I'm so sorry if this is posted in the wrong place but I'm really desperate for some advice and feel like the drs have pretty much given up!! My symptoms started about 9 months ago and seem to have got progressively worse in this time. I feel nauseous a lot, am ridiculously tired (but only able to get broken sleep), have itchy palms of hands/feet (and sometimes head!!), dry mouth/constantly thirsty, constantly hot, increased urination and bowel movements (sometimes loose but not always) and high heart rate (had abnormal ECG which showed inverted t waves??). So...I was wondering about thyroid problems particularly as there is a high incidence of autoimmune conditions on both sides of my family (coeliac, graves, pernicious anaemia). Can anyone make any sense of these results...
High/high normal cortisol, MCH, testosterone
Low/low normal white blood cells count (particularly monocytes), platelets, ferritin and folate levels
TSH was 1.25 in December and 2.25 this week...is this normal? I know the range is ok and wondered if it usual for it to fluctuate.
Everything else seems pretty much bang on normal ranges (e.g. B12) haven't had any other thyroid checks done because of normal TSH. They also identified that I have high IgA and gastric parietal cell antibodies (but not intrinsic factor).
Any advice REALLY gratefully received :)
Please post the range for the TSH results. Most docs will not run tests other than TSH, if that number is within normal range (although normal doesn't always mean "normal"). I suggest that you talk to your general practioner about all of your symptoms and allow her/him to refer to the specialists in those areas. Have you been screened for diabetes?? Do you have any hypothyroid symptoms?? You can google "hypothyroid symptoms" to see a list of symptoms. Your TSH level can fluctuate especially if there is a thyroid issue that is not treated.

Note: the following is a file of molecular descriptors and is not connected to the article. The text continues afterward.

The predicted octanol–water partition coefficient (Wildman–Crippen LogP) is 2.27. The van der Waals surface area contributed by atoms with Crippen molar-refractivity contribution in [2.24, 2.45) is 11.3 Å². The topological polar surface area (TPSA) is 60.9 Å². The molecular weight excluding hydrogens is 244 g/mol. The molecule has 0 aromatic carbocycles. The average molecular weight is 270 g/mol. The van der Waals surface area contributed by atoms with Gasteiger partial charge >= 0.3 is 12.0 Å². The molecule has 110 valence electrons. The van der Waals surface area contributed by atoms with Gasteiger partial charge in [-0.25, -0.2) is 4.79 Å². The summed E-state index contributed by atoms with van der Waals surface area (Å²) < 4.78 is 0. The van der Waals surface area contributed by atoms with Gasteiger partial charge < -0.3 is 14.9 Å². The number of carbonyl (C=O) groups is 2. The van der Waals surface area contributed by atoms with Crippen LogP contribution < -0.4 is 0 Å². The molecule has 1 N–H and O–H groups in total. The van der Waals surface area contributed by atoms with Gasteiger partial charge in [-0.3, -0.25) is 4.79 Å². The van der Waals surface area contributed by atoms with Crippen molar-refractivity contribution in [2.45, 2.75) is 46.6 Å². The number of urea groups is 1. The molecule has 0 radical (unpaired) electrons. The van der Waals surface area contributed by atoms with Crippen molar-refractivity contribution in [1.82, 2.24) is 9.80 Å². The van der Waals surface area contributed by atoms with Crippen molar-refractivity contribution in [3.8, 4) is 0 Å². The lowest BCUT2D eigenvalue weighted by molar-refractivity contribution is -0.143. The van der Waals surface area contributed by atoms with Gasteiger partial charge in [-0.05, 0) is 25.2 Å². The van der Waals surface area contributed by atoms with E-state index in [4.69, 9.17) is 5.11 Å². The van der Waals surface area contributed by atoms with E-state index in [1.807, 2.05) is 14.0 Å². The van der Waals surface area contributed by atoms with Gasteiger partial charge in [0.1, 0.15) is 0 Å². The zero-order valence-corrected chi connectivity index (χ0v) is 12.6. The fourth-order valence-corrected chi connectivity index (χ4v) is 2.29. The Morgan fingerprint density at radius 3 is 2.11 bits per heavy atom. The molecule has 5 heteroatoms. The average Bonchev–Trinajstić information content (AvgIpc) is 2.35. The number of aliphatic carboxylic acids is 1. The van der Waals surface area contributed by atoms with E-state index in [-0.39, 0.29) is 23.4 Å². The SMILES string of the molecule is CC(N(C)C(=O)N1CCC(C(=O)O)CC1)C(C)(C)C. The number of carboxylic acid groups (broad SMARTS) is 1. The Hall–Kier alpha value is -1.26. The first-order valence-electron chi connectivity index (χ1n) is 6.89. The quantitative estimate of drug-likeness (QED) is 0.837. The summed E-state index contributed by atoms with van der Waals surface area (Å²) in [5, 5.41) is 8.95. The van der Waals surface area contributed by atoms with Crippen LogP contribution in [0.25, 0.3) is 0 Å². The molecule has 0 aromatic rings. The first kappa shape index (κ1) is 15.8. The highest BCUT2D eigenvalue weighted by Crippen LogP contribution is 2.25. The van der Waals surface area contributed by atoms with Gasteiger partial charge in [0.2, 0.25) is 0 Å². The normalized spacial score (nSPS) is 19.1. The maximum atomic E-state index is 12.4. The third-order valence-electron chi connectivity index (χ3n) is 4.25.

Thank you so much for your response. I do not have the range or the results at home so I'll have to get them on Monday. I have looked at the symptoms and seem to have more hyperthyroid symptoms than hypo which doesn't correlate with the result at all...maybe I'm barking up totally the wrong tree. I have seen an endocrinogist and he ruled out diabetes (Hb1Ac was 28 but again don't have range ...sorry). Do you think it's worth asking for T3 and T4 levels to be checked or not?
Thanks again :)
Yes, having your FT3 and FT4 levels checked will be helpful as well. Even being in range, does not mean that there is not a problem. I am curious to know the endo's suggestions?? I am also hoping that someone who is more experienced will chime in on this post as well.
I was with the endo or a maximum of about 15 minutes!! He did not do any further tests for thyroid (at the time I'd had the TSH of 1.25 about 2 months previously) so he said that was not the case. He did the Hb1Ac and said this ruled out diabetes (he only did this because I asked...constantly feel like I have low blood sugar and need to eat...I know diabetes is high blood sugar though). The only other things he did are 24hr urine cortisol...result was 296mmol (sorry no ref range again but told this was normal) and dexamethasone suppresion which came back as 39 (170-540) bt apparently this low is normal for the suppresion test)...he did these as my 9am cortisol was high a number of times (latest one was 605 for a range of 170-540)...so all cortisol things ruled out apparently!! He also did some hormone tests as my periods have been really light and short (completely abnormal for me) with the following results:
LH 16.9 (2.4-12.6)
Testosterone 1.6 (0-1.8)
SHBG 110 (20-130)
FAI 1.1 (0-4.5)
FSH 4.6 (3.5-12.5)
Thank you again :)
Your labs showing B12 malabsorption: gastric paretial cell antibodies, high cortisol, high MCH, low ferritin, low folate, low white blood cells including low monocytes, low platelets. Gastric parietal cell antibody is associated with over 90% of patients with autoimmune gastritis.